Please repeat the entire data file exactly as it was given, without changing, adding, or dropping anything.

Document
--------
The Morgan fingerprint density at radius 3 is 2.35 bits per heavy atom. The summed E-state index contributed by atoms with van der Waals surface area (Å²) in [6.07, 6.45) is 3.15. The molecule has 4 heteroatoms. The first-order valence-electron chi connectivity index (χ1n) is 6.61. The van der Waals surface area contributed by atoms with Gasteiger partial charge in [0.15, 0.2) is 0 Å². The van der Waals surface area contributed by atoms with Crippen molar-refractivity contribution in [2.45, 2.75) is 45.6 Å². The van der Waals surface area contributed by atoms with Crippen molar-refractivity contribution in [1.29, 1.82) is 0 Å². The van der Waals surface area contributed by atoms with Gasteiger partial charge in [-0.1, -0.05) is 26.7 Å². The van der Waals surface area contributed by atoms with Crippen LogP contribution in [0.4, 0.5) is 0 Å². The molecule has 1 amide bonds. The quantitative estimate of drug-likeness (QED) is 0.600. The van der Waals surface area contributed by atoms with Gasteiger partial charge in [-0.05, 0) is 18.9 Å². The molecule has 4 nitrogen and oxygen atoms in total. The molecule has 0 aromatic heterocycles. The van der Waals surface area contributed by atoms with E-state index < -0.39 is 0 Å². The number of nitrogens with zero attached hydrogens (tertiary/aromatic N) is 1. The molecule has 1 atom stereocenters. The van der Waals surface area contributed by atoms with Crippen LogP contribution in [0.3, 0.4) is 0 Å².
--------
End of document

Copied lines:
The Morgan fingerprint density at radius 3 is 2.35 bits per heavy atom. The summed E-state index contributed by atoms with van der Waals surface area (Å²) in [6.07, 6.45) is 3.15. The molecule has 4 heteroatoms. The first-order valence-electron chi connectivity index (χ1n) is 6.61. The van der Waals surface area contributed by atoms with Gasteiger partial charge in [0.15, 0.2) is 0 Å². The van der Waals surface area contributed by atoms with Crippen molar-refractivity contribution in [2.45, 2.75) is 45.6 Å². The van der Waals surface area contributed by atoms with Crippen molar-refractivity contribution in [1.29, 1.82) is 0 Å². The van der Waals surface area contributed by atoms with Gasteiger partial charge in [-0.1, -0.05) is 26.7 Å². The van der Waals surface area contributed by atoms with Crippen LogP contribution in [0.4, 0.5) is 0 Å². The molecule has 1 amide bonds. The quantitative estimate of drug-likeness (QED) is 0.600. The van der Waals surface area contributed by atoms with Gasteiger partial charge in [-0.05, 0) is 18.9 Å². The molecule has 4 nitrogen and oxygen atoms in total. The molecule has 0 aromatic heterocycles. The van der Waals surface area contributed by atoms with E-state index < -0.39 is 0 Å². The number of nitrogens with zero attached hydrogens (tertiary/aromatic N) is 1. The molecule has 1 atom stereocenters. The van der Waals surface area contributed by atoms with Crippen LogP contribution in [0.3, 0.4) is 0 Å².